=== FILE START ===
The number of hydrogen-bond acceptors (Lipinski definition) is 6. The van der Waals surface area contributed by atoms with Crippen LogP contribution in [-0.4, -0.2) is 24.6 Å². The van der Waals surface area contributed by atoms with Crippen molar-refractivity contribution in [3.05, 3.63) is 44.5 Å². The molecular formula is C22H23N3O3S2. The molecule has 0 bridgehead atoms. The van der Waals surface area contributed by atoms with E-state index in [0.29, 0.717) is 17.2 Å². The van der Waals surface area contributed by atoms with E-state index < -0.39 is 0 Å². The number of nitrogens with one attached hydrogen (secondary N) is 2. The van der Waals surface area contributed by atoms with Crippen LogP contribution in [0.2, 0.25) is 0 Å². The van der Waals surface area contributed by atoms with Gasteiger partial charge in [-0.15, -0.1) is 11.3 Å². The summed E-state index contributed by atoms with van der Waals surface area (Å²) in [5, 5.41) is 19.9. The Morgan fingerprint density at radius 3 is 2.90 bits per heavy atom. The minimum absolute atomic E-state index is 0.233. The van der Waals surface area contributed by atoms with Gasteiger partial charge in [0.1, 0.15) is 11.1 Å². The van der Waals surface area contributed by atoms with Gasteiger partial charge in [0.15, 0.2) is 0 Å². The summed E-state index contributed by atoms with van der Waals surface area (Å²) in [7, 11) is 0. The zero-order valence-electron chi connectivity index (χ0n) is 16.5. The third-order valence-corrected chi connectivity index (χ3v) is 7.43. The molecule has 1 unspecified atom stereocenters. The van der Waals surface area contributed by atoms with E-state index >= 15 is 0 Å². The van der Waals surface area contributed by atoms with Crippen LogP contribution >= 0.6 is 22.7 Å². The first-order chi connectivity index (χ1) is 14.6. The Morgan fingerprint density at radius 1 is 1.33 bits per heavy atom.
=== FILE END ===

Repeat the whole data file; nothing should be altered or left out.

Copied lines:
The number of hydrogen-bond acceptors (Lipinski definition) is 6. The van der Waals surface area contributed by atoms with Crippen LogP contribution in [-0.4, -0.2) is 24.6 Å². The van der Waals surface area contributed by atoms with Crippen molar-refractivity contribution in [3.05, 3.63) is 44.5 Å². The molecular formula is C22H23N3O3S2. The molecule has 0 bridgehead atoms. The van der Waals surface area contributed by atoms with E-state index in [0.29, 0.717) is 17.2 Å². The van der Waals surface area contributed by atoms with E-state index < -0.39 is 0 Å². The number of nitrogens with one attached hydrogen (secondary N) is 2. The van der Waals surface area contributed by atoms with Crippen LogP contribution in [0.2, 0.25) is 0 Å². The van der Waals surface area contributed by atoms with Gasteiger partial charge in [-0.15, -0.1) is 11.3 Å². The summed E-state index contributed by atoms with van der Waals surface area (Å²) in [5, 5.41) is 19.9. The Morgan fingerprint density at radius 3 is 2.90 bits per heavy atom. The minimum absolute atomic E-state index is 0.233. The van der Waals surface area contributed by atoms with Gasteiger partial charge in [0.1, 0.15) is 11.1 Å². The van der Waals surface area contributed by atoms with Gasteiger partial charge in [0.15, 0.2) is 0 Å². The summed E-state index contributed by atoms with van der Waals surface area (Å²) in [7, 11) is 0. The zero-order valence-electron chi connectivity index (χ0n) is 16.5. The third-order valence-corrected chi connectivity index (χ3v) is 7.43. The molecule has 1 unspecified atom stereocenters. The van der Waals surface area contributed by atoms with E-state index >= 15 is 0 Å². The van der Waals surface area contributed by atoms with Crippen LogP contribution >= 0.6 is 22.7 Å². The first-order chi connectivity index (χ1) is 14.6. The Morgan fingerprint density at radius 1 is 1.33 bits per heavy atom.